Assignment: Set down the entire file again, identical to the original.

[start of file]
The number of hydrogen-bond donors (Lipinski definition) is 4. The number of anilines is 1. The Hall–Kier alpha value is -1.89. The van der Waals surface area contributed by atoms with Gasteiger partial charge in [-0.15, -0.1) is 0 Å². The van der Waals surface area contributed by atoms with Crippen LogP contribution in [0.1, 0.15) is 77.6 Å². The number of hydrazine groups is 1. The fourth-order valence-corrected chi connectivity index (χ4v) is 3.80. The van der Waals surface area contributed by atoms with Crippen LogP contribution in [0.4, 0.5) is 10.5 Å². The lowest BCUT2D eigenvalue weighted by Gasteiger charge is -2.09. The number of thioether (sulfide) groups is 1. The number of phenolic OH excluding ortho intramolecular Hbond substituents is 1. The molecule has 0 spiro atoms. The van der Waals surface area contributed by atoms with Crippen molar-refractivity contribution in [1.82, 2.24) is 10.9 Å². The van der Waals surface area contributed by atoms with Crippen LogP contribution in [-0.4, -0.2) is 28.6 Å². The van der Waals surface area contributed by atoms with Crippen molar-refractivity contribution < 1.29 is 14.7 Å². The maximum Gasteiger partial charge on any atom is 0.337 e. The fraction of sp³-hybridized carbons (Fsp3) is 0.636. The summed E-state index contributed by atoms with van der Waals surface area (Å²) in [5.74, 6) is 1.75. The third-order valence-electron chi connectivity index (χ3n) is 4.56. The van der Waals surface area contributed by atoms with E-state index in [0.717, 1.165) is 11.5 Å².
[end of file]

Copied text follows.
The number of hydrogen-bond donors (Lipinski definition) is 4. The number of anilines is 1. The Hall–Kier alpha value is -1.89. The van der Waals surface area contributed by atoms with Gasteiger partial charge in [-0.15, -0.1) is 0 Å². The van der Waals surface area contributed by atoms with Crippen LogP contribution in [0.1, 0.15) is 77.6 Å². The number of hydrazine groups is 1. The fourth-order valence-corrected chi connectivity index (χ4v) is 3.80. The van der Waals surface area contributed by atoms with Crippen LogP contribution in [0.4, 0.5) is 10.5 Å². The lowest BCUT2D eigenvalue weighted by Gasteiger charge is -2.09. The number of thioether (sulfide) groups is 1. The number of phenolic OH excluding ortho intramolecular Hbond substituents is 1. The molecule has 0 spiro atoms. The van der Waals surface area contributed by atoms with Crippen molar-refractivity contribution in [1.82, 2.24) is 10.9 Å². The van der Waals surface area contributed by atoms with Crippen LogP contribution in [-0.4, -0.2) is 28.6 Å². The van der Waals surface area contributed by atoms with Crippen molar-refractivity contribution < 1.29 is 14.7 Å². The maximum Gasteiger partial charge on any atom is 0.337 e. The fraction of sp³-hybridized carbons (Fsp3) is 0.636. The summed E-state index contributed by atoms with van der Waals surface area (Å²) in [5.74, 6) is 1.75. The third-order valence-electron chi connectivity index (χ3n) is 4.56. The van der Waals surface area contributed by atoms with E-state index in [0.717, 1.165) is 11.5 Å².